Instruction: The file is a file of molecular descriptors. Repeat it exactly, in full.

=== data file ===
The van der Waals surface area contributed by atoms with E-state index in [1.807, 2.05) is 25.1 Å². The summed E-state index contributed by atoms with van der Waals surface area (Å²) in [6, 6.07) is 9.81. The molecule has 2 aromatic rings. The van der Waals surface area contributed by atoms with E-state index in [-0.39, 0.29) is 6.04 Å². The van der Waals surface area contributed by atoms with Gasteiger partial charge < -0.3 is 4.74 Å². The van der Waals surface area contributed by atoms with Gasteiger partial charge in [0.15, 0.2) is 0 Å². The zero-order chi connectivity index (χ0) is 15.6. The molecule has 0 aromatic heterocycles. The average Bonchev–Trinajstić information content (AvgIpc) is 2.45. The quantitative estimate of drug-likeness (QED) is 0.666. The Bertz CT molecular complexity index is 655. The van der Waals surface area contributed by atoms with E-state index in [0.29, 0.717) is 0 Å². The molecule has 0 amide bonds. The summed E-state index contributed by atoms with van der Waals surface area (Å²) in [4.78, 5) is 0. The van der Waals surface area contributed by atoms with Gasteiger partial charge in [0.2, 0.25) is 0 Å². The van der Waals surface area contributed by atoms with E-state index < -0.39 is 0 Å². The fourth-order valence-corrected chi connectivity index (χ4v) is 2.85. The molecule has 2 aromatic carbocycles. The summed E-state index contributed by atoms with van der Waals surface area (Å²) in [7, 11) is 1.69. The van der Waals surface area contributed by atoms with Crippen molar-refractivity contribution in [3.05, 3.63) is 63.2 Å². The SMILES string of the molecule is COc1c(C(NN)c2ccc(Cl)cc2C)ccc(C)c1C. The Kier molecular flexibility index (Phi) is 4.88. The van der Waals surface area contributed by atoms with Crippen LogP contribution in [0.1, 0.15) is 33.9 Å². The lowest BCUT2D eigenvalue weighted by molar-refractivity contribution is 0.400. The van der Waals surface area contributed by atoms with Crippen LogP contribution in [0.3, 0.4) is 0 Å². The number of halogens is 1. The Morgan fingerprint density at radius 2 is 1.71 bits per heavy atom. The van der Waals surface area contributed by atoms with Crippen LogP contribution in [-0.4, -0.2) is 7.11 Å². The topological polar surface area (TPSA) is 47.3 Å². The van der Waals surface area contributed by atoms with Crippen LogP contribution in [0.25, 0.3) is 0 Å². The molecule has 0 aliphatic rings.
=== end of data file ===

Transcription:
The van der Waals surface area contributed by atoms with E-state index in [1.807, 2.05) is 25.1 Å². The summed E-state index contributed by atoms with van der Waals surface area (Å²) in [6, 6.07) is 9.81. The molecule has 2 aromatic rings. The van der Waals surface area contributed by atoms with E-state index in [-0.39, 0.29) is 6.04 Å². The van der Waals surface area contributed by atoms with Gasteiger partial charge < -0.3 is 4.74 Å². The van der Waals surface area contributed by atoms with Gasteiger partial charge in [0.15, 0.2) is 0 Å². The zero-order chi connectivity index (χ0) is 15.6. The molecule has 0 aromatic heterocycles. The average Bonchev–Trinajstić information content (AvgIpc) is 2.45. The quantitative estimate of drug-likeness (QED) is 0.666. The Bertz CT molecular complexity index is 655. The van der Waals surface area contributed by atoms with E-state index in [0.29, 0.717) is 0 Å². The molecule has 0 amide bonds. The summed E-state index contributed by atoms with van der Waals surface area (Å²) in [4.78, 5) is 0. The van der Waals surface area contributed by atoms with Gasteiger partial charge in [0.2, 0.25) is 0 Å². The van der Waals surface area contributed by atoms with E-state index < -0.39 is 0 Å². The fourth-order valence-corrected chi connectivity index (χ4v) is 2.85. The molecule has 2 aromatic carbocycles. The summed E-state index contributed by atoms with van der Waals surface area (Å²) in [7, 11) is 1.69. The van der Waals surface area contributed by atoms with Crippen molar-refractivity contribution in [3.05, 3.63) is 63.2 Å². The SMILES string of the molecule is COc1c(C(NN)c2ccc(Cl)cc2C)ccc(C)c1C. The Kier molecular flexibility index (Phi) is 4.88. The van der Waals surface area contributed by atoms with Crippen LogP contribution in [0.1, 0.15) is 33.9 Å². The lowest BCUT2D eigenvalue weighted by molar-refractivity contribution is 0.400. The van der Waals surface area contributed by atoms with Crippen LogP contribution in [0.3, 0.4) is 0 Å². The number of halogens is 1. The Morgan fingerprint density at radius 2 is 1.71 bits per heavy atom. The van der Waals surface area contributed by atoms with Crippen LogP contribution in [-0.4, -0.2) is 7.11 Å². The topological polar surface area (TPSA) is 47.3 Å². The van der Waals surface area contributed by atoms with Crippen LogP contribution in [0.25, 0.3) is 0 Å². The molecule has 0 aliphatic rings.